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Recent class action lawsuits you may be eligible for

Via Class Actions Reporter TCPA Rules The Day Still Here is this week’s update on class actions and settlements. Clearly violations of the TCPA rule the day. Not sure what the TCPA is? You have to read one of the many lawsuits with TCPA in the title. Class Action Lawsuits Nextgen Leads TCPA Class…

via Recent Class Actions You May Be Eligible For — considertheconsumer

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Equifax waited several months before fixing their security issues

Welp, the saga continues. After about a week’s worth of news damaging the company name, it surfaced this morning that Equifax waited months before finally admitting to having to fix a widely known vulnerability in its security software which enabled hackers to compromise the personal information of as many as 143 million US consumers. “We know that criminals…

via BREAKING: Equifax Waited Months Before Fixing Their Security Issues — considertheconsumer

That is outrageous that Equifax waited several months before they fixed the vulnerability in their security software, and also waited several months before disclosing that they had been hacked.

What you should know about identity theft

Recently, we have reported on a few identity theft based stories after the massive Equifax Data Breach. When Equifax reported this massive data breach, you may have been concerned that you could become a victim of identity theft. On the other hand, you might be only vaguely aware of the threat and not sure what identity…

via What Should I Know About Identity Theft? Look No Further — considertheconsumer

New service will allow you to sue Equifax with one click

The entrepreneur behind DoNotPay, a free online chatbot that has successfully fought around 375,000 parking tickets in New York, Seattle, and the U.K., is launching a new service on Tuesday that will allow people to sue Equifax automatically, for $15,000, with one click. On September 7, Equifax revealed a massive cybersecurity breach that potentially exposed the Social Security numbers and…

via Sue Equifax Automatically, With One Click — considertheconsumer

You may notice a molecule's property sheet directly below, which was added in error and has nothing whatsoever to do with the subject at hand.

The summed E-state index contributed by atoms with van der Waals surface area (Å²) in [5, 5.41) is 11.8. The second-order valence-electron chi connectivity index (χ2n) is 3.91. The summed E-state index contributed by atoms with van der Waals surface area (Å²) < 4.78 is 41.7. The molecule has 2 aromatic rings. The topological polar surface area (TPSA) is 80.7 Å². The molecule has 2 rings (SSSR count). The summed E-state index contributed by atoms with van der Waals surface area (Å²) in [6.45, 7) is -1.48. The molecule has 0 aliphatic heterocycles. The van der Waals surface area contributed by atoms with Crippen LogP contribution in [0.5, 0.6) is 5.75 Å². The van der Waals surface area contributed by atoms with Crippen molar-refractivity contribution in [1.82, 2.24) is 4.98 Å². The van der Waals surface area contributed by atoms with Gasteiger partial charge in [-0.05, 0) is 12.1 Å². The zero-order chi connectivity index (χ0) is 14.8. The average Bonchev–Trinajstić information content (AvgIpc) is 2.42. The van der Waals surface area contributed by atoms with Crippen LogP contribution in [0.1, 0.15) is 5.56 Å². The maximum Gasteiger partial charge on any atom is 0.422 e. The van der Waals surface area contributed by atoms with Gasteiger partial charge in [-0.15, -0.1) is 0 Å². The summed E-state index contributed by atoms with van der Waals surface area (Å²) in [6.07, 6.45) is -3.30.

This is a great idea.  Small claims court, particularly in California is very user friendly and attorneys are not allowed.

Citibank ordered to pay $770 million over credit card practices

Citibank has been ordered to pay $700 million in relief to borrowers for illegal credit card practices and will also have to pay $35 million each in civil penalties to the U.S. Consumer Financial Protection Bureau and the Office of the Comptroller of the Currency.

Justice League

(Reuters) – Citigroup Inc’s (>> Citigroup Inc) consumer bank has been ordered to pay $700 million in relief to borrowers for illegal credit card practices, the U.S. Consumer Financial Protection Bureau said.

The bank will also pay civil penalties of $35 million each to the consumer finance watchdog and the Office of the Comptroller of the Currency.

The $770 million total payout is about 1 percent of Citi’s estimated revenue for 2015, according to Thomson Reuters StarMine.

Read on.

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Common violations of the Fair Debt Collection Practices Act (FDCPA)

Common violations of the Fair Debt Collection Practices Act (FDCPA) are the topic of this blog post. This post will focus on violations of the Federal Fair Debt Collections Practices Act found in Title 15 of the United States Code, section 1692, et seq. although many states, including California have their own version.

Debtors have certain rights and if they do not know what their rights are they cannot stand up for their rights. I believe in empowering people with legal information that gives them at least a basic knowledge of their rights so that they can deal with debt collectors with confidence and will not tolerate abusive behavior.  Debt collectors sometime take advantage of the fact that many people have no idea what their rights are.

The most important difference between the Federal version of the FDCPA and the California version is that the federal version ONLY applies to third-party debt collectors such as collection agencies and their employees and does NOT apply to an original creditor which basically means any company that is collecting their own debts. In contrast the California version of the FDCPA applies to anyone who regularly engages in debt collection in the ordinary course of business on behalf of himself or herself or others.

The prohibited acts that I have listed below are some of the most common violations of the FDCPA.